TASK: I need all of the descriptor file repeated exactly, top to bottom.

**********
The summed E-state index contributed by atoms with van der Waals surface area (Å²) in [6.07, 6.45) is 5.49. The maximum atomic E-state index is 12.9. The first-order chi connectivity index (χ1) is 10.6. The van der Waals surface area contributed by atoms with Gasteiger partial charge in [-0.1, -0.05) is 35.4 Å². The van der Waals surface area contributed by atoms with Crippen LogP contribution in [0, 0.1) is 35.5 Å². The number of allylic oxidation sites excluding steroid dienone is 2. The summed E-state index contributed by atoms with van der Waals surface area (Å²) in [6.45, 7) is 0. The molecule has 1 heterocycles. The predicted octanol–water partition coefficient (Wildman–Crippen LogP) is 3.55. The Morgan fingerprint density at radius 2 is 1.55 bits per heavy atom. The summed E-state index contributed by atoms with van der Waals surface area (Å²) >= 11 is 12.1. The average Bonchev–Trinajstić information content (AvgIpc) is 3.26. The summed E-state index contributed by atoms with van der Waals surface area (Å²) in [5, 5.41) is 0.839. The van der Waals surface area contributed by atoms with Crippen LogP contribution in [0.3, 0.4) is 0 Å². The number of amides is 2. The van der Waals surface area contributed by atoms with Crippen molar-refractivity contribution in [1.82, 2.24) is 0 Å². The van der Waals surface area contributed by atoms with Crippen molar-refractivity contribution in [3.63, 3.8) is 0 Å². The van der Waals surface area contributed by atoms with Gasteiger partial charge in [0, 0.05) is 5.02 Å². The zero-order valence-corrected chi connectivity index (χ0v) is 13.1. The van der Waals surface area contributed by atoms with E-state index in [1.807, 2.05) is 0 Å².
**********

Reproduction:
The summed E-state index contributed by atoms with van der Waals surface area (Å²) in [6.07, 6.45) is 5.49. The maximum atomic E-state index is 12.9. The first-order chi connectivity index (χ1) is 10.6. The van der Waals surface area contributed by atoms with Gasteiger partial charge in [-0.1, -0.05) is 35.4 Å². The van der Waals surface area contributed by atoms with Crippen LogP contribution in [0, 0.1) is 35.5 Å². The number of allylic oxidation sites excluding steroid dienone is 2. The summed E-state index contributed by atoms with van der Waals surface area (Å²) in [6.45, 7) is 0. The molecule has 1 heterocycles. The predicted octanol–water partition coefficient (Wildman–Crippen LogP) is 3.55. The Morgan fingerprint density at radius 2 is 1.55 bits per heavy atom. The summed E-state index contributed by atoms with van der Waals surface area (Å²) >= 11 is 12.1. The average Bonchev–Trinajstić information content (AvgIpc) is 3.26. The summed E-state index contributed by atoms with van der Waals surface area (Å²) in [5, 5.41) is 0.839. The van der Waals surface area contributed by atoms with Crippen LogP contribution in [0.3, 0.4) is 0 Å². The number of amides is 2. The van der Waals surface area contributed by atoms with Crippen molar-refractivity contribution in [1.82, 2.24) is 0 Å². The van der Waals surface area contributed by atoms with Crippen molar-refractivity contribution in [3.63, 3.8) is 0 Å². The van der Waals surface area contributed by atoms with Gasteiger partial charge in [0, 0.05) is 5.02 Å². The zero-order valence-corrected chi connectivity index (χ0v) is 13.1. The van der Waals surface area contributed by atoms with E-state index in [1.807, 2.05) is 0 Å².